GENEVA — Lockdowns and travel restrictions due to the coronavirus pandemic resulted in a “dramatic short-lived fall in emissions of key air pollutants” last year, the World Meteorological Organization reported on Friday.
The fall in human-caused emissions of air pollutions during the COVID-19 economic downturn — with fewer cars on the road, restricted gatherings and shuttered offices and schools — particularly benefited cities, WMO said, though the decrease was not consistent among all regions or each of the main pollutants, which include fine particulate matter, sulfur dioxide, nitrogen oxides, carbon monoxide and ozone.
The U.N. weather agency said the findings from its first Air Quality and Climate Bulletin show “an intimate connection between air quality and climate change,” with the trend continuing this year as sand and dust storms affect many regions and wildfires in Europe, North American and Siberia affect the air that millions of people breath. The findings are taken from measurements in 63 cities among 25 nations spread around the world.
“COVID-19 proved to be an unplanned air quality experiment, and it did lead to temporary localized improvements,” WMO Secretary-General Petteri Taalas said. “But a pandemic is not a substitute for sustained and systematic action to tackle major drivers of both population and climate change and so safeguard the health of both people and planet.”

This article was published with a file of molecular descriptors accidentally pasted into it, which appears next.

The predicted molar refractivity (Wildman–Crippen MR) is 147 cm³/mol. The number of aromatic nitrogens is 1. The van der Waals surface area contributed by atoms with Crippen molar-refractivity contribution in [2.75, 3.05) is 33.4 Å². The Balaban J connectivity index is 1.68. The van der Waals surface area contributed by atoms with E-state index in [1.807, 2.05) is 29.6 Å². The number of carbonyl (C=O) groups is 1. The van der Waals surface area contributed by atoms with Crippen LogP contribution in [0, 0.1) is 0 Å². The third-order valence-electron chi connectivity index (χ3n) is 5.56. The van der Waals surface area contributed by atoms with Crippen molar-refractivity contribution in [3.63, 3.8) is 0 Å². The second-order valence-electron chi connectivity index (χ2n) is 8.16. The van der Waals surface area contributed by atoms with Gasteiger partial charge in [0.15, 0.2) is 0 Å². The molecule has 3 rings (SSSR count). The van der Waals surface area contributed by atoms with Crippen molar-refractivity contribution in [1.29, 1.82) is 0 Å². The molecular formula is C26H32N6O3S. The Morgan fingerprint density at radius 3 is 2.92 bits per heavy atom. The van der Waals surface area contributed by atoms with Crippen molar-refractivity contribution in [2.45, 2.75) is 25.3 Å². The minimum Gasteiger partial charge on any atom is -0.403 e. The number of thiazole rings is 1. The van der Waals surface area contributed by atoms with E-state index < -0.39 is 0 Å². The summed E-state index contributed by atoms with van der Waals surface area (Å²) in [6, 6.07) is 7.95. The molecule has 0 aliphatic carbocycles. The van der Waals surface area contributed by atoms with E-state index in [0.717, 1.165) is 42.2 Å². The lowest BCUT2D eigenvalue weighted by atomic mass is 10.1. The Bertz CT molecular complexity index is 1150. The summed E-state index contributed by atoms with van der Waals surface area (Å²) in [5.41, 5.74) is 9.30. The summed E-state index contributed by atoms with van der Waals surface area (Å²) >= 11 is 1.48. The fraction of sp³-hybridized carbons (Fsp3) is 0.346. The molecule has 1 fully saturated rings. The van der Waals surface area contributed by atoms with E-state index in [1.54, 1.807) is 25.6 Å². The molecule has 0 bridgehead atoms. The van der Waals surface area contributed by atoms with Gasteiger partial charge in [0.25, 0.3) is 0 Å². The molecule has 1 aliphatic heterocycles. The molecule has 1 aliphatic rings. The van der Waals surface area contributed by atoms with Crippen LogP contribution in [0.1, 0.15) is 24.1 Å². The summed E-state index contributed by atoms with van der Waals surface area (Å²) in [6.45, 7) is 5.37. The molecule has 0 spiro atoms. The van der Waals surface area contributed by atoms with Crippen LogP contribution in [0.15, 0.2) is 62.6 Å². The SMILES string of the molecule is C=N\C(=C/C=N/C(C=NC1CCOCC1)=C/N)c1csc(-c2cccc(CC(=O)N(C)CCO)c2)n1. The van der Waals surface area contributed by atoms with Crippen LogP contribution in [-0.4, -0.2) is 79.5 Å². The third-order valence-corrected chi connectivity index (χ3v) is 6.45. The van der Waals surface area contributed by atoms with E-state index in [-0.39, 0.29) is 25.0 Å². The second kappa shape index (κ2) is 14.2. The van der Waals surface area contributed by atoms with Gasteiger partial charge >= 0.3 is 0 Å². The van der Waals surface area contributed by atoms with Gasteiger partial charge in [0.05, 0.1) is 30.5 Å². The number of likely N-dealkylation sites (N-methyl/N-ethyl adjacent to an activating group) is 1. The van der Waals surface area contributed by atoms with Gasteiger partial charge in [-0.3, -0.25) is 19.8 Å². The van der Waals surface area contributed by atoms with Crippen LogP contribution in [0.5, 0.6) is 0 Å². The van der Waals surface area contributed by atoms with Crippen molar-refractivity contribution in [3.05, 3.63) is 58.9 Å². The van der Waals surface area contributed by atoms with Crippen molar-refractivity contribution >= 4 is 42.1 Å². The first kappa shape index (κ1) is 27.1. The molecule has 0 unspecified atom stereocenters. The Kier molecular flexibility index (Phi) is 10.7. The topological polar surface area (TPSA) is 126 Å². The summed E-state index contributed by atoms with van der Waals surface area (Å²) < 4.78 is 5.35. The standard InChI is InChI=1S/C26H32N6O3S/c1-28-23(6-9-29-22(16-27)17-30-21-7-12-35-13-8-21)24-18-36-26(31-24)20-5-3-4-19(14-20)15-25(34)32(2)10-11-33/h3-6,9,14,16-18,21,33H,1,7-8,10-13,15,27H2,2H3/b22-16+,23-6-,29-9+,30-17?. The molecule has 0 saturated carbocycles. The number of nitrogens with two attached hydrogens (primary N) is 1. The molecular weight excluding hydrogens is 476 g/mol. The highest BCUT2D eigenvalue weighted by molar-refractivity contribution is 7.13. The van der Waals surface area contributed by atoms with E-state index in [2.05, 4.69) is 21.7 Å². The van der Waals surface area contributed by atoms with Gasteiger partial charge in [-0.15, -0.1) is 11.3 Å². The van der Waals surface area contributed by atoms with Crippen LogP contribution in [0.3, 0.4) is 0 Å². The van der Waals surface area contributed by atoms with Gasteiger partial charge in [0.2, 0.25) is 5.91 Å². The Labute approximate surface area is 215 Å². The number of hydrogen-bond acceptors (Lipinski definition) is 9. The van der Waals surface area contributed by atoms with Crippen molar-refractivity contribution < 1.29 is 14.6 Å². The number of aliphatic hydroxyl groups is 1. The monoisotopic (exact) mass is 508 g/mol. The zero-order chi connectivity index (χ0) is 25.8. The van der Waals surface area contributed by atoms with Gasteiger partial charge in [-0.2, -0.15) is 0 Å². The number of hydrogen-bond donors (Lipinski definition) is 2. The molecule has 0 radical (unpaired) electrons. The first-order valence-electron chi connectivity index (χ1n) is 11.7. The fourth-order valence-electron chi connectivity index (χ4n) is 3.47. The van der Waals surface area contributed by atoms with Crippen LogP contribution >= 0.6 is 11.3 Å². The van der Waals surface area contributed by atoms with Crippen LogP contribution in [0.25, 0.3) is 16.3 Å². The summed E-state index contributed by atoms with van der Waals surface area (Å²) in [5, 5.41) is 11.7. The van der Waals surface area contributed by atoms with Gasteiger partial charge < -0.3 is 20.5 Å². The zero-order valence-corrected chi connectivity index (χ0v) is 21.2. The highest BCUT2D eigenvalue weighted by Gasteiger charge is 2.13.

Air pollution and #climatechange are intricately linked.
We need integrated #ClimateAction and #AirQuality policies to tackle these major challenges.
Find out more in WMO's new Air Quality and Climate Bulletin#BeatAirPollutionhttps://t.co/GHkYHkoEac pic.twitter.com/yew5lVr2Dl
— World Meteorological Organization (@WMO) September 3, 2021
Climate, fires and air quality
Fossil fuel burning has both long-term and short-term effects on the atmosphere. It emits carbon dioxide, a long-lasting greenhouse gas, and nitrogen oxides, which can lead to short-lived ozone and particulate matter, both harmful to health.
Worsening air pollution caused by particulate matter and ozone led to 4.5 million deaths in 2019, up from 2.3 million in 1990, according to WMO’s bulletin.
Taalas said the impacts of these air pollutants are usually a local occurence, daily and weekly, near the Earth’s surface, in contrast to the effects of climate change that are generally global, over decades and centuries, in the atmosphere. However, there is a need to integrate policies on both, he added.
In regions that were unusually hot and dry last year, intense wildfires like those in Siberia and the western United States caused high concentrations of particulate matter in the air. But smoke from the wildfires in Australia also temporarily cooled the Southern Hemisphere by blotting out the sun.
U.S. space agency NASA studied satellite images of the wildfires to estimate that the increased levels of air pollution from the wildfires caused a “high” or “very high” health risk for up to 50 million people, mostly in the western U.S. and regions downwind.